Afrucat national apple campaign

Catalan fruit association Afrucat has launched a new campaign calling for Spanish consumers to buy domestically-grown apples rather than imported ones.

On Monday, it published figures comparing the environmental, social and economic impact of local production with apples grown overseas, as part of its ‘Fíjate en el origen’ (Take note of the origin) campaign.

Spain imports more than 200,000 tonnes of apples per year from France, Italy, Portugal and Poland.

Afrucat calculates that approximately 10,000 trucks are needed to bring them into the country, generating around 10,000 tonnes of CO2 a year.

By contrast, it said the production and consumption of national apples emits almost the same amount of greenhouse gases as those captured by the same trees, so the carbon footprint is practically nil.

“There is a unique opportunity ahead to change habits and prioritise local,” said CEO Manel Simon. “In Spain, we have geographical areas with excellent climatic conditions that produce the sweetest apples and pears on the market, which allows us to respond to consumer demands. Currently, 70 per cent of the population opts for this type of fruit.”

As well as the environmental consequences of importing apples, they are considerably more expensive than domestically-grown fruit, according to Afrucat.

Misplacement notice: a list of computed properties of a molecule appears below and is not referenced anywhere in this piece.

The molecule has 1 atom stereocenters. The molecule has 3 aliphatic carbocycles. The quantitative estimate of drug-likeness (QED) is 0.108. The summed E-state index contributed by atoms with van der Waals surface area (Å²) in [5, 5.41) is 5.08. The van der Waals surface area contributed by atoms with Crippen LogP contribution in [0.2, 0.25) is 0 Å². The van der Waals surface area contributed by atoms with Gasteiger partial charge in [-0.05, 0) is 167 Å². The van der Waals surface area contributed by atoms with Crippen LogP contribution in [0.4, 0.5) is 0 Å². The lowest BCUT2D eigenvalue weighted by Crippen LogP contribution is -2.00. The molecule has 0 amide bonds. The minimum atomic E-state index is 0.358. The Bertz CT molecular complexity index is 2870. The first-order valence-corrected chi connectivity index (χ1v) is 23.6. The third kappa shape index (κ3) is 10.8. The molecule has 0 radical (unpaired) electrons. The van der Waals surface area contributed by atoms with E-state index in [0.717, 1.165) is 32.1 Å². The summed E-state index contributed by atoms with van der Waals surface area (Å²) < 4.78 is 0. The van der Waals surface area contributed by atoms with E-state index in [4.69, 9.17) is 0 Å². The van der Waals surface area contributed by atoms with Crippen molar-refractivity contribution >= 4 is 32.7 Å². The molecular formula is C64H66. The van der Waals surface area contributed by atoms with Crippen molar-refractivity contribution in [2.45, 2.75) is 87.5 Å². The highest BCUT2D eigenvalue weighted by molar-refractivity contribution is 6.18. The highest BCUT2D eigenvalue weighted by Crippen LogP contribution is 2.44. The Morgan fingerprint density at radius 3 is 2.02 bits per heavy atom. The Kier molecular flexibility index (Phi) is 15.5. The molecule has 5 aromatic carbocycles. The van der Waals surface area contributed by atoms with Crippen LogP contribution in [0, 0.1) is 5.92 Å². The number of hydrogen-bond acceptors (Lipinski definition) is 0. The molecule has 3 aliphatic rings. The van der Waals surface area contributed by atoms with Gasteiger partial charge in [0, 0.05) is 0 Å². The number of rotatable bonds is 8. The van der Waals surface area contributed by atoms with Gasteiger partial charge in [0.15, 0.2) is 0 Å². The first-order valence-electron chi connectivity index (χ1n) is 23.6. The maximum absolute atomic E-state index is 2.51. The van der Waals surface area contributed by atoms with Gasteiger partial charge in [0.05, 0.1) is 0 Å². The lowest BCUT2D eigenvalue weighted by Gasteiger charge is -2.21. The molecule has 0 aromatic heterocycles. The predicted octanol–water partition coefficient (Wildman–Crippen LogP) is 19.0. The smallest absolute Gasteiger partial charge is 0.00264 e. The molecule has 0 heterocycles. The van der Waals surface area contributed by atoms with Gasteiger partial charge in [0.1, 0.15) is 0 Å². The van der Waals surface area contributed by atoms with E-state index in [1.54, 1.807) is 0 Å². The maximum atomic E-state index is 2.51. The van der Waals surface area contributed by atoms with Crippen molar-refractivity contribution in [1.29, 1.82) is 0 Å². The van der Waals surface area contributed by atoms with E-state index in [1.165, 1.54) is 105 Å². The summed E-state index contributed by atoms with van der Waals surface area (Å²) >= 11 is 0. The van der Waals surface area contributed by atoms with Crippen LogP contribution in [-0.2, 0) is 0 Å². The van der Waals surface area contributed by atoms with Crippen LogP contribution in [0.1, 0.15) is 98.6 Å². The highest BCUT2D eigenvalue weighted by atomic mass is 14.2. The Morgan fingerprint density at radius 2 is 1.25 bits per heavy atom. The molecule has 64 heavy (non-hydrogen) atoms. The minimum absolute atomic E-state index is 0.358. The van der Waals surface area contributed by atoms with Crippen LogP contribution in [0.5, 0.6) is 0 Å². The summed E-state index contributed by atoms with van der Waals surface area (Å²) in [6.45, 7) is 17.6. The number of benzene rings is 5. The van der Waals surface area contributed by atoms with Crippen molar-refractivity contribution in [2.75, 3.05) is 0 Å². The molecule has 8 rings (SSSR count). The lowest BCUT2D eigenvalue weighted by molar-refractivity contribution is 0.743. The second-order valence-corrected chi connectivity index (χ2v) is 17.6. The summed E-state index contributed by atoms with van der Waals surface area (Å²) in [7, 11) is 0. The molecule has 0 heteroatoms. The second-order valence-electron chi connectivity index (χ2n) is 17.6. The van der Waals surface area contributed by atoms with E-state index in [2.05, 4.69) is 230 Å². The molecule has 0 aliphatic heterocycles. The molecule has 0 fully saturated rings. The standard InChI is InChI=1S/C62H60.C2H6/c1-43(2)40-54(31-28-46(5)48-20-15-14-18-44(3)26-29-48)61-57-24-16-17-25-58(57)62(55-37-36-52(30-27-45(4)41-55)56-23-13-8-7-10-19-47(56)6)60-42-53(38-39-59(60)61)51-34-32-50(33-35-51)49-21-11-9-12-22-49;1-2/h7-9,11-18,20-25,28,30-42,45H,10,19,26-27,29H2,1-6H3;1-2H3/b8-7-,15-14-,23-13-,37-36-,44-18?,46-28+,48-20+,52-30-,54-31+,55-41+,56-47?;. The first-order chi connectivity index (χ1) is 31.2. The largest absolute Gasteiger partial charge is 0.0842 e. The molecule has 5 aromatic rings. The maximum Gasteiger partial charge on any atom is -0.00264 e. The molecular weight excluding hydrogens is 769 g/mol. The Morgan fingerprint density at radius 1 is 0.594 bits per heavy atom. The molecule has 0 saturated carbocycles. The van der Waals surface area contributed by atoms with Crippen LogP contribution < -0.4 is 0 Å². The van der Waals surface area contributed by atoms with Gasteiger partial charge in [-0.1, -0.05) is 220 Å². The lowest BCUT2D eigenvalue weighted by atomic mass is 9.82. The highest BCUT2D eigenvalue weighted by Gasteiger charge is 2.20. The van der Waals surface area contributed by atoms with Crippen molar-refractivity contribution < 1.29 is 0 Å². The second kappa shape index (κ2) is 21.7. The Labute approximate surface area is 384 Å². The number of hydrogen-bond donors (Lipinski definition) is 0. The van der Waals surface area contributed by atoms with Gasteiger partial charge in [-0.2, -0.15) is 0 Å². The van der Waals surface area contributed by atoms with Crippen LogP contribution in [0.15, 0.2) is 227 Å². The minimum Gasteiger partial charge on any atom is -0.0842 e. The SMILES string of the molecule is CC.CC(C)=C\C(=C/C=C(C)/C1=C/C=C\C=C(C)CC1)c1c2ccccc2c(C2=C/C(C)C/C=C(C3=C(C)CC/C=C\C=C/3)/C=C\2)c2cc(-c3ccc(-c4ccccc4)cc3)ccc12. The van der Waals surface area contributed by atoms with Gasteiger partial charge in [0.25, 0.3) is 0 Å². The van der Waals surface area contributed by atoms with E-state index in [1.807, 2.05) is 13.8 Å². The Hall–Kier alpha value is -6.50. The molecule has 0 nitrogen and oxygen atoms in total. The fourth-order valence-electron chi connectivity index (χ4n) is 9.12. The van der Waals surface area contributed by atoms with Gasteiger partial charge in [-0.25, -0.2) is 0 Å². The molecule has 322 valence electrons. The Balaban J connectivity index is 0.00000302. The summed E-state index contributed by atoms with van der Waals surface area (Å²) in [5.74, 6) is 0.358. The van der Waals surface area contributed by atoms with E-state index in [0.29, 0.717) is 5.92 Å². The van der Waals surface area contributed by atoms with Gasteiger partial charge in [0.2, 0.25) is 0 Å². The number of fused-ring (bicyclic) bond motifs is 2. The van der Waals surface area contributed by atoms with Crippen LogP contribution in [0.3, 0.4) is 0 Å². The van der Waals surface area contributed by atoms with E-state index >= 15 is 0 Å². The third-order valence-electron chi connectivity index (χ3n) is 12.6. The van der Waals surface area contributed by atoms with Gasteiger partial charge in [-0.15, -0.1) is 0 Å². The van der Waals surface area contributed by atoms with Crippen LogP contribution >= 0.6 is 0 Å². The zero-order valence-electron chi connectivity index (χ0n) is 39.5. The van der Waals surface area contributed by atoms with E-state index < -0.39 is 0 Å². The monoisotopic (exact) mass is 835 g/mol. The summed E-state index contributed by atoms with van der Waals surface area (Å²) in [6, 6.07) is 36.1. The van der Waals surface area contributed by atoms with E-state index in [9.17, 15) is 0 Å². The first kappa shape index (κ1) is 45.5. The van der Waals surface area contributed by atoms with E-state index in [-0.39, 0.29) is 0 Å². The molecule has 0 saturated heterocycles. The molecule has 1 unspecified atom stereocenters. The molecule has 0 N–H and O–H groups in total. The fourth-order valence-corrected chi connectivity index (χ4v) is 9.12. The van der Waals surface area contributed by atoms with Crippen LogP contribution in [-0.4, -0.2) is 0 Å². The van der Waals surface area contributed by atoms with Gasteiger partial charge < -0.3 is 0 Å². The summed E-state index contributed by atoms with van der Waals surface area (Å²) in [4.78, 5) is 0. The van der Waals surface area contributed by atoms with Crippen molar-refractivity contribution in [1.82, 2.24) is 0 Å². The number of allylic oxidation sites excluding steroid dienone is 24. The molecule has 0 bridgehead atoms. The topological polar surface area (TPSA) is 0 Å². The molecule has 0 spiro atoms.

For example, in the case of Golden apples, imported apples cost approximately €3/kg, while Spanish apples cost €1.5/kg.

Gala or Fuji also have a significant price difference, €2/kg versus €1.5/kg in the case of the former, and €2.5/kg versus €2/kg with the latter.

Joan Serentill, president of the Apple and Pear Committee of the Spanish Federation of Associations of Producers Exporters of Fruits, Vegetables, Flowers and Live Plants (Fepex), said the results were “alarming”.

“It is possible to change this situation and promote new consumption habits focused on the local product,” he noted.

“Today, in Spain we produce 500,000 tonnes of apple, so the consumer has the option of prioritising national consumption instead of imports.”

Serentill added that he expected the paradigm would change in the coming years as local producers increased plantings of newer, more popular varieties.

This would, he said, “help the fight against the depopulation of the rural areas, giving opportunities to our young people and providing relief to the agricultural sector”.

The healthy eating trend and concerns about the environment have increased in recent years. These factors caused apple consumption to skyrocket to more than 500,000 tonnes in 2020. A report carried out by Ernst & Young on post-Covid consumer trends in environmental sustainability and ethics showed that 45 per cent of Spanish consumers are willing to buy local products.

“Consuming local products not only helps to reduce the environmental impact, but also contributes to improving the social and economic situation of our environment, generating quality employment and caring for and preserving our territory,” Afrucat said.